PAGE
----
[IRP] EP reconsiders privacy : Security and fundamental freedoms on the Internet
Thu Mar 26 20:00:53 EET 2009
Security and fundamental freedoms on the Internet
Fundamental rights - 26-03-2009 - 13:2
Increasingly, companies, governments, police and even criminals are
seeking the greatest possible access to our private data. The internet
provides a previously unimaginable level of access to information about
our private lives, which unfortunately, can be abused by companies,
intelligence services or even identity thieves. The report highlights
action against cybercriminals whilst also guaranteeing fundamental
rights to privacy for internet users.
The report adopted with 481 votes in favour, 25 against and 21
abstentions is the first recommendation from MEPs concerning the fight
against cybercrime and preserving the rights of internet users. Clearly
the internet can be used as an excellent tool for accessing information
and allowing connections between individuals and communities all over
the world. However, it also has its dangers as it can expose users to
surveillance, or even serve as a tool for criminals or terrorists. The
main advantage and disadvantage of the internet is that it transcends
almost all borders.
*Criminalist grooming *
Parliament urges Member States to update legislation to protect children
using the Internet, in particular in order to criminalise grooming
(online solicitation of children for sexual purposes), as defined in the
Council of Europe Convention of 25 October 2007 on the Protection of
Children against Sexual Exploitation and Sexual Abuse.
MEPs are also concerned with the idea that "e-illiteracy will be the new
illiteracy of the 21st Century." The report argues that in this age,
having access to the internet is "equivalent to ensuring that all
citizens have access to schooling", and that this access should not be
denied by governments or private companies.
*Fundamental freedoms of internet users*
There are a number of fundamental rights which are affected by the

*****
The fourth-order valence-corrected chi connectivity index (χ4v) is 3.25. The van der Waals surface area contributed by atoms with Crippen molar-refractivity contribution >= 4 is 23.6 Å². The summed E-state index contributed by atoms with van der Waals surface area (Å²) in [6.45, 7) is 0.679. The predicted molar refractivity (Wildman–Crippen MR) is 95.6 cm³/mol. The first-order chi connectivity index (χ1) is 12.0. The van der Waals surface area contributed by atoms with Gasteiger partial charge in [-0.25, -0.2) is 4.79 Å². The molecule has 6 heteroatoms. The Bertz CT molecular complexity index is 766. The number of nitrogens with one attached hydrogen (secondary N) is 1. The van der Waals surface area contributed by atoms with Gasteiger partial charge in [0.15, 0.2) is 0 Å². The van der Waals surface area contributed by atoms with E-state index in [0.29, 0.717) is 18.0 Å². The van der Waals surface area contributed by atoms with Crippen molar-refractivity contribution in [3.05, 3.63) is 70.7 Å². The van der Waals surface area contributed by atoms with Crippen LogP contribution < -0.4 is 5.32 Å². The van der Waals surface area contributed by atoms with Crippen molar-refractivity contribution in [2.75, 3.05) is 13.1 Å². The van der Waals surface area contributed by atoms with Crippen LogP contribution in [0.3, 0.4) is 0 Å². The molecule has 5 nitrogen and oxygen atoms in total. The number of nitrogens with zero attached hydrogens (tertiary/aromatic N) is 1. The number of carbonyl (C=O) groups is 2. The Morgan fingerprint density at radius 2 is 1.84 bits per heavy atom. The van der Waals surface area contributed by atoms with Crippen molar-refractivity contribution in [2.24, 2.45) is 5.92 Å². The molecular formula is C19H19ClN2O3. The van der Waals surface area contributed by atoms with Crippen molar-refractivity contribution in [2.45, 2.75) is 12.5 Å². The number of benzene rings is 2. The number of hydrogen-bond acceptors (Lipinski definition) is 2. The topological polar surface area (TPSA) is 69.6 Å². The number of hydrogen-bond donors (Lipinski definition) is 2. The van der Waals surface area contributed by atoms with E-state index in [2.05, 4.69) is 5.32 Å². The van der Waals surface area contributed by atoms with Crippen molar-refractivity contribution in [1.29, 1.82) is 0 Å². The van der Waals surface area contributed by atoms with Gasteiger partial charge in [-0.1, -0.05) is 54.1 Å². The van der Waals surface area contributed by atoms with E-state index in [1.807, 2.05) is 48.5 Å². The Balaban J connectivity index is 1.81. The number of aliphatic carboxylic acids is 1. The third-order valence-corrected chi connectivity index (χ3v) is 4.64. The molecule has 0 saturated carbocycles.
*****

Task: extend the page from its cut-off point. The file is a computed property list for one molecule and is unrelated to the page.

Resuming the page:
internet, including "respect for private life?data protection?freedom of
speech and association, freedom of press, political expression and
participation, non-discrimination and education." The report calls on
Member States to protect these rights by making use of existing
national, regional, and international law, and to exchange best
practices amongst themselves.
The report recognises that given "the global and open nature of the
Internet", international standards for data protection, security and
freedom of speech are required. MEPs call on Member States and the
Commission to draw up a series of regulations to protect the privacy of
*Crime, identity theft and terrorism*
The nature of the internet also means that it is open to abuse. It has
"been used as a platform for violent messages?as well as for websites
which can specifically incite hate-based criminal acts." Cybercrime, in
general has also increased, and internet users are at risk of identity
theft, if they transmit their personal details across the internet
without a minimum level of protection. Therefore, the House calls on
the Council and Commission to develop a "comprehensive strategy to
combat cybercrime?identity theft and fraud."
Finally, the report raises the question of consent of internet users,
when giving personal information to governments or private companies,
and the imbalance of negotiating power between users and institutions.
In relation to this, MEPs stress the importance of internet users being
able to retain the right to permanently delete any of their personal
details saved on "internet websites or on any third party data storage
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